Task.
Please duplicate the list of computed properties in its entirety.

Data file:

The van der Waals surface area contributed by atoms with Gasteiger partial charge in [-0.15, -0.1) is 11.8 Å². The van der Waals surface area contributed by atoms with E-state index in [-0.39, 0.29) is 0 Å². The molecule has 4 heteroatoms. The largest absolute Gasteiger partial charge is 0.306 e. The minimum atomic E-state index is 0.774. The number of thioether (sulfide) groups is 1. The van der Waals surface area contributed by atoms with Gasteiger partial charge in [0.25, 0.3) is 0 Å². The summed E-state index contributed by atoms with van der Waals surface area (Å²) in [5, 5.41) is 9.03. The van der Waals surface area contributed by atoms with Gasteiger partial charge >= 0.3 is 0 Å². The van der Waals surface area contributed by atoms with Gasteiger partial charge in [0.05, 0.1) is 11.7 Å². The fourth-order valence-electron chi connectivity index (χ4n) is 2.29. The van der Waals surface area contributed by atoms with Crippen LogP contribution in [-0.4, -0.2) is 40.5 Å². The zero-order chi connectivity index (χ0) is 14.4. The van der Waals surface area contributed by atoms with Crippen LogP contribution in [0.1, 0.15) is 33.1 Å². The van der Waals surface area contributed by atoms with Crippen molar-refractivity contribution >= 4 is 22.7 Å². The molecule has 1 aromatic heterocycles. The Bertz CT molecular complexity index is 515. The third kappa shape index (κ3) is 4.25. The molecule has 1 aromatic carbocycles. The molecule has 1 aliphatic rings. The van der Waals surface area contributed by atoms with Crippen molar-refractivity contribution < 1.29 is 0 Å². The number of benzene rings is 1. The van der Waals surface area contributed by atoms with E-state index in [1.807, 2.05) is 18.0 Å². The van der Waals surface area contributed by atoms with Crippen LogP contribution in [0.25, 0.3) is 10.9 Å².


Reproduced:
The van der Waals surface area contributed by atoms with Gasteiger partial charge in [-0.15, -0.1) is 11.8 Å². The van der Waals surface area contributed by atoms with E-state index in [-0.39, 0.29) is 0 Å². The molecule has 4 heteroatoms. The largest absolute Gasteiger partial charge is 0.306 e. The minimum atomic E-state index is 0.774. The number of thioether (sulfide) groups is 1. The van der Waals surface area contributed by atoms with Gasteiger partial charge in [0.25, 0.3) is 0 Å². The summed E-state index contributed by atoms with van der Waals surface area (Å²) in [5, 5.41) is 9.03. The van der Waals surface area contributed by atoms with Gasteiger partial charge >= 0.3 is 0 Å². The van der Waals surface area contributed by atoms with Gasteiger partial charge in [0.05, 0.1) is 11.7 Å². The fourth-order valence-electron chi connectivity index (χ4n) is 2.29. The van der Waals surface area contributed by atoms with Crippen LogP contribution in [-0.4, -0.2) is 40.5 Å². The zero-order chi connectivity index (χ0) is 14.4. The van der Waals surface area contributed by atoms with Crippen LogP contribution in [0.1, 0.15) is 33.1 Å². The van der Waals surface area contributed by atoms with Crippen molar-refractivity contribution >= 4 is 22.7 Å². The molecule has 1 aromatic heterocycles. The Bertz CT molecular complexity index is 515. The third kappa shape index (κ3) is 4.25. The molecule has 1 aromatic carbocycles. The molecule has 1 aliphatic rings. The van der Waals surface area contributed by atoms with Crippen molar-refractivity contribution < 1.29 is 0 Å². The number of benzene rings is 1. The van der Waals surface area contributed by atoms with E-state index in [1.807, 2.05) is 18.0 Å². The van der Waals surface area contributed by atoms with Crippen LogP contribution in [0.25, 0.3) is 10.9 Å².